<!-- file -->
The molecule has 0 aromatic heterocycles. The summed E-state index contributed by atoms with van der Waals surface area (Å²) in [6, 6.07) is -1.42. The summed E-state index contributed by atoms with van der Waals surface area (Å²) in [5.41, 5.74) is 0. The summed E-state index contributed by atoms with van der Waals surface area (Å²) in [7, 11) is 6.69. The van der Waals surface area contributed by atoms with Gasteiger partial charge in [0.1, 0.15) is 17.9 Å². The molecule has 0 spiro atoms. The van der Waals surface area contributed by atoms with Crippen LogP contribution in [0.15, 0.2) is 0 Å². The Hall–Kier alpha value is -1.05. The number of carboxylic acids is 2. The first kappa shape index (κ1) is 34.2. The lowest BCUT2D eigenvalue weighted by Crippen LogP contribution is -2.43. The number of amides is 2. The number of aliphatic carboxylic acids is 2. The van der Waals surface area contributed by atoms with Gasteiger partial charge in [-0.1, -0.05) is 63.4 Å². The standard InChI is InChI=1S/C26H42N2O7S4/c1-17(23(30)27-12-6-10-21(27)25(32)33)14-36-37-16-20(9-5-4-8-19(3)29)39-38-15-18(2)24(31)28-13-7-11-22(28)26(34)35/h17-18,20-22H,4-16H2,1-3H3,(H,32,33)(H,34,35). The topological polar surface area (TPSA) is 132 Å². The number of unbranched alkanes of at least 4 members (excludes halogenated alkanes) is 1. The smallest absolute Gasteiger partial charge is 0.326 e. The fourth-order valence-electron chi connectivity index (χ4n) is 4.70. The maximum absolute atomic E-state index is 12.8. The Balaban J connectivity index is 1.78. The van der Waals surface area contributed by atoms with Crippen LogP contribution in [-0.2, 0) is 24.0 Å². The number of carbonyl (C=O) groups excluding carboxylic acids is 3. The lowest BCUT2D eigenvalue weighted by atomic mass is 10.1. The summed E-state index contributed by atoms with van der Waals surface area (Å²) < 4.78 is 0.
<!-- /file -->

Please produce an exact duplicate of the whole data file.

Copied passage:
The molecule has 0 aromatic heterocycles. The summed E-state index contributed by atoms with van der Waals surface area (Å²) in [6, 6.07) is -1.42. The summed E-state index contributed by atoms with van der Waals surface area (Å²) in [5.41, 5.74) is 0. The summed E-state index contributed by atoms with van der Waals surface area (Å²) in [7, 11) is 6.69. The van der Waals surface area contributed by atoms with Gasteiger partial charge in [0.1, 0.15) is 17.9 Å². The molecule has 0 spiro atoms. The van der Waals surface area contributed by atoms with Crippen LogP contribution in [0.15, 0.2) is 0 Å². The Hall–Kier alpha value is -1.05. The number of carboxylic acids is 2. The first kappa shape index (κ1) is 34.2. The lowest BCUT2D eigenvalue weighted by Crippen LogP contribution is -2.43. The number of amides is 2. The number of aliphatic carboxylic acids is 2. The van der Waals surface area contributed by atoms with Gasteiger partial charge in [-0.1, -0.05) is 63.4 Å². The standard InChI is InChI=1S/C26H42N2O7S4/c1-17(23(30)27-12-6-10-21(27)25(32)33)14-36-37-16-20(9-5-4-8-19(3)29)39-38-15-18(2)24(31)28-13-7-11-22(28)26(34)35/h17-18,20-22H,4-16H2,1-3H3,(H,32,33)(H,34,35). The topological polar surface area (TPSA) is 132 Å². The number of unbranched alkanes of at least 4 members (excludes halogenated alkanes) is 1. The smallest absolute Gasteiger partial charge is 0.326 e. The fourth-order valence-electron chi connectivity index (χ4n) is 4.70. The maximum absolute atomic E-state index is 12.8. The Balaban J connectivity index is 1.78. The van der Waals surface area contributed by atoms with Crippen LogP contribution in [-0.2, 0) is 24.0 Å². The number of carbonyl (C=O) groups excluding carboxylic acids is 3. The lowest BCUT2D eigenvalue weighted by atomic mass is 10.1. The summed E-state index contributed by atoms with van der Waals surface area (Å²) < 4.78 is 0.